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Open House March 15, 2010

Posted by Neal Snyder in Tools.
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Been to the IMCOM BRAC and Relocation page recently? We’re in the process of moving the furniture, cleaning the windows and pitching the clutter to make your visit a better experience. The page has always been full of good information, but finding it has always been … an issue. It’s getting easier. Check the right column – the “Total PCS Manual” gives you a timeline for your move from the East Coast to San Antonio.

Here’s the link

School surfing March 12, 2010

Posted by Neal Snyder in Real Estate, Relocation, San Antonio life.
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Got kids?  Want ’em to larn reel good?

In other words, how do you find the best public schools before you take that househunting trip?

San Antonio doesn’t make it easy. With 19 different school districts in Bexar County, quality necessarily varies. Finding the right situation takes a little research. Here’s one method:

  • Get familiar with the workings of a school evaluation service like Great Schools (http://www.greatschools.org/). This site takes test scores and parent input to rate schools on a 1-10 scale. One can find ratings by school, and learn what schools are close to a particular location.  One of the many demographic maps on Cyberhomes (http://www.cyberhomes.com/maps.aspx) uses Great Schools data to match school ratings with ZIP Codes, helping you visualize where the good schools are — click on Neighborhood Characteristics, select school ratings, then zoom in on San Antonio.
  • Determine how much weight you want to give school quality against other factors, such as commute, house size, or crime characteristics. Cyberhomes has maps for those.
  • Get to know the names of the schools within the ZIP codes you are interested in, and double-check them on the school rating site. Keep in mind, the post office doesn’t usually talk to the committee drawing the school boundaries.
  • After selecting a house, but before making an offer, check the school boundaries one more time – is the school correct? Frequently, the school on the real estate listing does not correlate with school system information. Most district Web sites offer ways to pinpoint the school serving a particular street or address (here’s a list of San Antonio district sites). For instance, the North East Independent School District offers this service, where users can enter the street of a prospective residence and get the names of the relevant elementary, middle and high schools. It might be smart to check this information and correlate it with Great Schools before committing to a residence.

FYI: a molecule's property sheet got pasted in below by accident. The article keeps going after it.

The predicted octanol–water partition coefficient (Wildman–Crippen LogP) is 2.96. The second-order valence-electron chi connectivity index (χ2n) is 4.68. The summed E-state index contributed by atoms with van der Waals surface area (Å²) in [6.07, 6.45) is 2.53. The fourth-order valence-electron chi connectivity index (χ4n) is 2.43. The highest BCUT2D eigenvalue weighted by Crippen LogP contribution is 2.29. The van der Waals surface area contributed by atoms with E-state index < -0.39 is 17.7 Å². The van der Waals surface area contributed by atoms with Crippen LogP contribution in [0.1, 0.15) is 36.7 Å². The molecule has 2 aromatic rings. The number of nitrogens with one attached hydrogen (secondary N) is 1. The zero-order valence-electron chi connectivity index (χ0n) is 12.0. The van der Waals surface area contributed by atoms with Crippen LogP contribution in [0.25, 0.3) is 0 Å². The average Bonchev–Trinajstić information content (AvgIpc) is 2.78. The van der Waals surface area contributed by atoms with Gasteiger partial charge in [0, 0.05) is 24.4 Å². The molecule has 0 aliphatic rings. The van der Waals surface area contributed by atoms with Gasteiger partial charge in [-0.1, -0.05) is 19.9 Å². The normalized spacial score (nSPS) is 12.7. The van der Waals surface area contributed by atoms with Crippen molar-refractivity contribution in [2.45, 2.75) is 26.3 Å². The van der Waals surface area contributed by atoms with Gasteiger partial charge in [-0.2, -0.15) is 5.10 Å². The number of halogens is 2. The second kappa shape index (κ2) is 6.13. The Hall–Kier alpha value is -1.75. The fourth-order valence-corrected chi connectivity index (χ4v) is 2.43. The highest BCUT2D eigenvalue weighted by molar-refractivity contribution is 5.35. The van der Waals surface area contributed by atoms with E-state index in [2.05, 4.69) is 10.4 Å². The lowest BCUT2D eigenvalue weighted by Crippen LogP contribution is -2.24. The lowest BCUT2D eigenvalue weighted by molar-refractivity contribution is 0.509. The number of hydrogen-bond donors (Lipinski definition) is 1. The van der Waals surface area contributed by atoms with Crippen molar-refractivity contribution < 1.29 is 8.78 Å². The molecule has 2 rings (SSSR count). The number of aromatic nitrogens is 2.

In San Antonio, if you do your research, it’s easy to find an affordable home where schools are well above average not only for Texas, but for the country.

Ratings are not the only indicators of school quality, and education is not the only factor in choosing where to live. Note also. boundaries, teachers and administrators change.  But when schools are a consideration, and you can’t audit the classse in person, knowing the rating removes a measure of anxiety as you relocate your family.

*Mention of commercial Web sites does not constitute endorsement by the DoD. All opinions are strictly personal and do not reflect the position of IMCOM, the Army or the Department of Defense.

Relocation bookshelf: DNRP handbook March 9, 2010

Posted by Neal Snyder in BRAC, Relocation.
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The DoD National Relocation Program protects your assets when you move. This program buys your house if you can’t sell it and you’re being BRAC’ed. Here’s the link to the handbook and forms:

DoD National Relocation Program – Handbook.

Texas Veterans Land Board September 2, 2009

Posted by imcomtransformation in Moving, Real Estate, Relocation, San Antonio Economy.
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Check out this opportunity for veterans relocating in Texas…
History of Texas Veterans Programs
Texas, unlike many other states, has been historically a “cash poor” but “land rich” state. Since the days of the Texas Republic, Texas has given its veterans land in recognition of their military service. In the days of Sam Houston, that debt for service was paid to Texas veterans in grants of land. Following World War II, this tradition was continued with the creation of the Texas Veterans Land Board (VLB) in 1946 to administer a new program which would provide low-interest, long-term loans to Texas veterans for the purchase of land.